Amid news that Pakistan secretly allowed US-led Nato forces to use its airspace for transporting lethal supplies to Afghanistan despite a ground embargo has led to speculation that there US-Pakistan relations are on the mend. There are hopes for an announcement in July, say officials.
A Pakistani national daily, Daily Dawn, reported on Monday that two new developments – the call by secretary of state Hillary Clinton to newly installed PM, Raja Pervez Ashraf, and the presence of a high level US delegation in Islamabad, suggest that some agreements are in place for reopening of the NATO supply route to Afghanistan.
Pakistan-US relations have plummeted since a November 2011 raid by US forces in Pakistani soil. This raid led to the killing of 24 Pakistani soldiers and prompted a sharp reaction from the military leadership, forcing the civilian government of Prime Minister Yousaf Raza Gilani to suspend permission for overland supply of NATO supplies to Afghanistan.
Pakistan loses out financially as relations are in cold storage. The US administration has withheld funds meant for various projects in Pakistan under American assistance programmes and has delayed payments under the Coalition Support Fund, which compensates Pakistan for its role in the US war in Afghanistan. The breakdown has also meant less US commitments and threats of further economic slowdown.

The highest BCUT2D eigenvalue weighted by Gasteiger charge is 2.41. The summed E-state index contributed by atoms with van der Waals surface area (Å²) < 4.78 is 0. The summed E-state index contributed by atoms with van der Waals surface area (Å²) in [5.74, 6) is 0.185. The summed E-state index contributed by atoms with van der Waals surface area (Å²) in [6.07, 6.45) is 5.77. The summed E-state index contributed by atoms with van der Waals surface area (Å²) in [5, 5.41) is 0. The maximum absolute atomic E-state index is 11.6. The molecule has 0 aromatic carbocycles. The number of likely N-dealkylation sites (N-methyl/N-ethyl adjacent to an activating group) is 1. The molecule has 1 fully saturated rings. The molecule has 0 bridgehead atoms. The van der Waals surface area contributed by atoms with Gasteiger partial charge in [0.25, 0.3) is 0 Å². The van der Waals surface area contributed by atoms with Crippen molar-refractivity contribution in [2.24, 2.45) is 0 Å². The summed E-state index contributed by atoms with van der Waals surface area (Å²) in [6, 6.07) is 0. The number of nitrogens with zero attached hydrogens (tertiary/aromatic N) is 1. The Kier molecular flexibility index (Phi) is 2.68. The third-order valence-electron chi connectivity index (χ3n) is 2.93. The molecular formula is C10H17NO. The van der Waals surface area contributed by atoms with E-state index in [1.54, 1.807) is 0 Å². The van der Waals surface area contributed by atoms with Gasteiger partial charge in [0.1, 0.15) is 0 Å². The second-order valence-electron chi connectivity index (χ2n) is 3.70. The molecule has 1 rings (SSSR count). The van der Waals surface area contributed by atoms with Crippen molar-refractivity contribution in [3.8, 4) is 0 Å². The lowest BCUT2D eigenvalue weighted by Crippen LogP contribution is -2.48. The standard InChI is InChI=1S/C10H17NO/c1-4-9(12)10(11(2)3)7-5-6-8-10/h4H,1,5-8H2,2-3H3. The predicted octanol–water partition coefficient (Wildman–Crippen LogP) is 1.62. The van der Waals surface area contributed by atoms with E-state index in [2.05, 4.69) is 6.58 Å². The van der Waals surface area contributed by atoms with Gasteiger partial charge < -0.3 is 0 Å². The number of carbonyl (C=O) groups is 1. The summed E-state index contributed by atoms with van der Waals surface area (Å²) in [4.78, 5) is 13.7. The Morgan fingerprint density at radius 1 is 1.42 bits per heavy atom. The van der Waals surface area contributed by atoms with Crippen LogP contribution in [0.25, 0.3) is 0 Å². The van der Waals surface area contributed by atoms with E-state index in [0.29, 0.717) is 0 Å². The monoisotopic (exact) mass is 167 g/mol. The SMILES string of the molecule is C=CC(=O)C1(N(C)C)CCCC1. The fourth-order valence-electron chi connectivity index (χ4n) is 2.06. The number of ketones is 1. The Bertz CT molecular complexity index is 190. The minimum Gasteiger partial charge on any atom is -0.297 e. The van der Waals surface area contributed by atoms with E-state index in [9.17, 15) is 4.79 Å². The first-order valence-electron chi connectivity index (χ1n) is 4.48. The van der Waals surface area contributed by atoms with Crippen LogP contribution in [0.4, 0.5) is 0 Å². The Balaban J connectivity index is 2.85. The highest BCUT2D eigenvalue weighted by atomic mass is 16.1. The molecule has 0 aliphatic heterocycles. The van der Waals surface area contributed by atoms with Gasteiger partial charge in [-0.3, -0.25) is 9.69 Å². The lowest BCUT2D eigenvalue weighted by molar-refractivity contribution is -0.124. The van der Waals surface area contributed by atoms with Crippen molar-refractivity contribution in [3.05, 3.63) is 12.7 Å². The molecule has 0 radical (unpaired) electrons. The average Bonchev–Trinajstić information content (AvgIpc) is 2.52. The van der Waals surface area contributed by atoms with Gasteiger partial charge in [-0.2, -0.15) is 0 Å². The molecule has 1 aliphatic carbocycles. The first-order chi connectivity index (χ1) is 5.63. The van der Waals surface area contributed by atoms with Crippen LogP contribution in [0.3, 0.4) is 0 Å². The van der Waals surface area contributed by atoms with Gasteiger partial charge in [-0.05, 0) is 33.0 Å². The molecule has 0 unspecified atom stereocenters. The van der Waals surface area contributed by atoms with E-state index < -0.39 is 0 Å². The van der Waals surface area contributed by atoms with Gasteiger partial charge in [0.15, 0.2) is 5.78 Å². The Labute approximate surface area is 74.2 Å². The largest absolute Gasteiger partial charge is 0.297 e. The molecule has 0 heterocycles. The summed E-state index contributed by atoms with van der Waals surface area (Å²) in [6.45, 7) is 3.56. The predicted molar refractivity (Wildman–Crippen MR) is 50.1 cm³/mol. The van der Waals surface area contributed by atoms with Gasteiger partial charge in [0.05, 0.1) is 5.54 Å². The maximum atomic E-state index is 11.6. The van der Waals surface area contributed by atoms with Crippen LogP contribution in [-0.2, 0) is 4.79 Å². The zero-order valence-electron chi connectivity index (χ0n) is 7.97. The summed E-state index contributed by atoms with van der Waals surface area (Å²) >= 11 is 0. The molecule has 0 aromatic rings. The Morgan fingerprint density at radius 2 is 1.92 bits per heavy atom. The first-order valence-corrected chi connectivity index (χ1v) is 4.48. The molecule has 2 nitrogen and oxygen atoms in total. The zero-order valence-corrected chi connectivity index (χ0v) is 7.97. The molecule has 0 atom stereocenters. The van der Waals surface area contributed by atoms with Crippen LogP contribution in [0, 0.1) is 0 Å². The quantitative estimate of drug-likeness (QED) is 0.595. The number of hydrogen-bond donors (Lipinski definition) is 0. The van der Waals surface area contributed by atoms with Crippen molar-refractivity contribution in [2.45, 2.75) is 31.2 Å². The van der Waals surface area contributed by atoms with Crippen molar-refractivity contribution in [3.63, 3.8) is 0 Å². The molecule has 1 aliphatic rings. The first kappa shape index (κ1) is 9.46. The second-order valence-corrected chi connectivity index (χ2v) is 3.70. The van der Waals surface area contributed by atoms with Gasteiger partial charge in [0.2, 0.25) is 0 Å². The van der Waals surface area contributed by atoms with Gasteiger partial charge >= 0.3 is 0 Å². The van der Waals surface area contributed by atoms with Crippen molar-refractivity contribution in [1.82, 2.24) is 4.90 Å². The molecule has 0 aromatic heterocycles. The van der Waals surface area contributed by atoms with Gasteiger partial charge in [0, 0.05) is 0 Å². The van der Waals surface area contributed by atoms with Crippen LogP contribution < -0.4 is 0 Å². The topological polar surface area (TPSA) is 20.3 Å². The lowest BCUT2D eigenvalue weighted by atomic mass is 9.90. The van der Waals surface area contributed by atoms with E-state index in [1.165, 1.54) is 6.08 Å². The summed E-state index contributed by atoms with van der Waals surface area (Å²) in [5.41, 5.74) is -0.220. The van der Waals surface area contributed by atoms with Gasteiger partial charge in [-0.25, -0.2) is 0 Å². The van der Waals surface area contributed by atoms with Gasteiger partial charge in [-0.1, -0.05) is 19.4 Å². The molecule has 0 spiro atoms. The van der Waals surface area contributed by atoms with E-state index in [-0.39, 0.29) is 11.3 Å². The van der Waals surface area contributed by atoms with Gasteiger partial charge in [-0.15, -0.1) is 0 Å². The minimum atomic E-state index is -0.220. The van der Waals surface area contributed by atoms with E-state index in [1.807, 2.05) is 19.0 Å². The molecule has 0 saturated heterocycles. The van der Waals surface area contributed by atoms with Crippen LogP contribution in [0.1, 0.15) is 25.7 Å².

For its part, Pakistan has demanded an apology from the US. Earlier, it had also demanded financial compensation for those killed. For allowing overland transportation of NATO supplies, it has also revised what it charges per container – the revised fee being ten times the earlier amount.
Observers see all these as tactics by Islamabad to manage to extract the maximum from the US side. But some say Pakistan may have outplayed its hand.
“The bravado that we first saw has died down. What we are seeing is the new PM looking for a way out that is acceptable to both sides,” comments analyst Javed Chaudhry, who adds that Pakistan seems to have lost out more from the embargo, if seen in the long term. Now they say there is a rethink prompted by a change of guard in the PM House. The new PM wants something tangible to be achieved.
As talks progress, the news is that the Americans are now content to give an apology but also want a joint investigation which addresses their point that the Pakistani troops also attacked. This is something that the military leadership in Pakistan does not want, say insiders.
The Pakistan Army has not only portrayed itself as the victim but has also managed to muster public support to its cause with the help of religious organizations and right wing parties. Some of the most vocal critics of the resumption in NATO supplies is the newly emerging Pakistan Tehreek-insaf party of Imran Khan.
But there is hope that common sense will prevail on both sides. Pakistan's economy is on the bring and a push either way by the US can make or break it warn economists. That is why there is a new urgency to settle the issue ahead of general elections. In all this, two women are playing a role from the Pakistani side to bring things to a positive conclusion. One is foreign minister Hina Rabbani and the other is Pakistan’s envoy to the US, Sherry Rehman.
In separate statements, both have said that things are moving in the right direction. Analysts say that the army leadership has been convinced in Pakistan for a face saving compromise.
“I would have said that there will be a breakthrough in the next week or so, but since this has been said so many times in the past, it would be best to wait and see for ourselves,” commented analyst Aisha Siddiqa.